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Your Marriage of the Future: Seven Science Fiction Ideas about Relationships and Sex that Might Come True

I’m not a big science fiction reader, but I admire how the genre has just enough of a toehold in reality that it feels plausibly weird. It stakes out the space of the uncanny: familiar, but disorienting.

Here are marital sci fi ideas that seem like they might come true. I’m choosing things that we already have marital “prototypes” for today, albeit in some cases on the edgy frontiers of that strange world known as Planet Relationship.  


What if you lived for 300 years? Would “’til death do us part” still apply? In John Wyndham’s Trouble with Lichen, Diana is a smart, sexy scientist who’s isolated the secret to living hundreds of years (plot spoiler: it’s moss). “How is marriage going to mesh with the new order,” a character asks her. “Fixed term marriages, with options, as in leases, perhaps?” Or maybe “companionship” appeal, rather than sex appeal, would become the primary consideration if we extended marriage from 50 to 250 years?

Marital term limits already have been proposed in some countries, and serial monogamy is a common marital practice, since many Americans marry, divorce, and re-marry. Maybe the practice will shift from normal to ideal in the 21st century.  Forever’s only getting longer. Fifty is already the “new 30.”


One of the most popular sci fi relationship ideas is non-monogamy. Samuel Delany’s protagonist in Dhalgren is in a polyamorous relationship, and Robert Rimmer’s Harrad Experiment (1966) explores open marriage. Sci fi writer Robert Heinlein was a noted advocate of sexual liberation and free love.

Ethical non-monogamy’s already here. An estimated five percent of marriages today are “open,” and that may well be an under-count.


Sperm banks, egg donors, birth control and surrogate motherhood have already shattered the ironclad marital premise of “biology as destiny” and the bond between marriage, sex and reproduction. Medical technologies can replicate an in utero environment to keep extremely premature babies alive.

Sci fi imagines that the marriage of the future will have a more tenuous link to “breeding.”

In addition to Aldous Huxley’s Brave New World, Lois McMaster Bujold’s Vorkosigan Saga series explores a world of “uterine replicators” and genetic engineering where reproduction belongs in the lab.  Relationships and marriage aren’t tethered even vestigially to reproduction, and so they spin off in many different directions and forms, from all-male monastic societies to promiscuous ones.


American marriage politics are consumed by the opposition between homosexual and heterosexual unions. But what if sex was just an act, not an identity, or an opposition of two main types? Relationships of the future might obliterate the very idea of a fixed sexual orientation.

Heinlein has fun with sexual polymorphism. His characters have sex a la carte, in a variety of ways and with a lot—a lot—of different partners of both sexes. These characters aren’t really “oriented” in one particular direction at all.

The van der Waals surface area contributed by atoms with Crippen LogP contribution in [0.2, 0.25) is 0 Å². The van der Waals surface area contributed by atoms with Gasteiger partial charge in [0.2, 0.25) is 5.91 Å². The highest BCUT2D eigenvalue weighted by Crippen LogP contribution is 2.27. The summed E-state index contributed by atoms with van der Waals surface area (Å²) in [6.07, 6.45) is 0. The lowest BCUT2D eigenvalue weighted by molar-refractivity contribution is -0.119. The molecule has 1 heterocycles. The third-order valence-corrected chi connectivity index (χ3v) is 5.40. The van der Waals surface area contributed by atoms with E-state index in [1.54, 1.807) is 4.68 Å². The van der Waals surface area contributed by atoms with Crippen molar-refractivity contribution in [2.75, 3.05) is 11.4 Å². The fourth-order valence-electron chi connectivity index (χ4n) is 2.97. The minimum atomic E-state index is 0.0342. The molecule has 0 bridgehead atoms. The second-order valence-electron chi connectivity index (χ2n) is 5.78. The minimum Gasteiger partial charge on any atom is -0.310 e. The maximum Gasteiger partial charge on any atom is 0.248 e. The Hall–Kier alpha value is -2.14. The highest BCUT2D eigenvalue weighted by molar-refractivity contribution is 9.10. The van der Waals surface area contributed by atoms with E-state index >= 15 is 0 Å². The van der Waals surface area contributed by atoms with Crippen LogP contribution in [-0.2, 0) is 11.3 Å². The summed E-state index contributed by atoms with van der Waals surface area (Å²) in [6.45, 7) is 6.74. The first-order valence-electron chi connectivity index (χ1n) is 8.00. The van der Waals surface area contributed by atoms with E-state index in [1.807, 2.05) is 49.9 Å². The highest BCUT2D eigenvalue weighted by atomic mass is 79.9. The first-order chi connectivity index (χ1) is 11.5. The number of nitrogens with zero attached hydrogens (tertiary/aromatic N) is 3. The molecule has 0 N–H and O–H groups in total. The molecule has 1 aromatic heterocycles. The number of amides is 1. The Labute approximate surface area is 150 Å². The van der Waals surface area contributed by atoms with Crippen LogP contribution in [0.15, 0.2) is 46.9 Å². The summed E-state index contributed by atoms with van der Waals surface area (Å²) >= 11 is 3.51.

So much for the “ISO” abbreviations in the personal ads.


From Charlotte Perkins Gilman’s Herland on, a popular (feminist) sci fi idea is a sex-segregated world without men, or marriage.  

In Sheri Tepper’s The Gate to Women’s Country, women all live together in a gated community, with eunuch sell-outs around as servants, and hold annual festivals where a few men are invited in to mate with them. James Tiptree, the pen name of a female bisexual , imagined a female-only society after men had been killed off by disease (“Houston, Houston, Do You Read?”). Men are comedic fodder for the women, who reproduce through cloning. One (woman’s) utopia is another (man’s) dystopia. I guess.

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A lot’s been written in the last decade about the superfluity and the “end” of men. It seems unlikely that we’d ever actually live in sex-segregated worlds, but it’s already true that women don’t need men to support themselves or find an identity. What sci fi presents as a fait accompli is just a subtle drift today—a drift into our own “Mars/Venus” worlds and destinies, and a feeling that women might do just as well without men or marriage.


Jo Walton’s Lifelode –called a “domestic fantasy”—describes a quiet farming community, where characters are polyamorous and families are intentionally formed with several adults and children from different relationships.

The ideal today is still the married nuclear family, with two parents and children, even though this isn’t the statistical norm at all.

The marriage futurist might predict normatively blended, non-nuclear families, where children are raised with different adults from various relationships.  Blended families are already common, and the children of divorced parents often find themselves in relationships with other adults as their parents start dating again.


Bladerunner envisions desire between android and human, and androids designed for human pleasure; Strange Days features a SQUID device that lets people experience fully the sexual violence or pleasures that others have already had; the Matrix gives us virtual experience almost indistinguishable from the real.

Sex and desire are more commingled with technology than ever today. In online and social media, we can have mental affairs and simulate experiences. Relationships of the future will probably have more virtual, cyber-desire infiltration—avatars, simulators, memory data chips, robots, and Wii-like games that take us on “sex trips,” perhaps, without the trouble of leaving our chairs. Anything’s possible.


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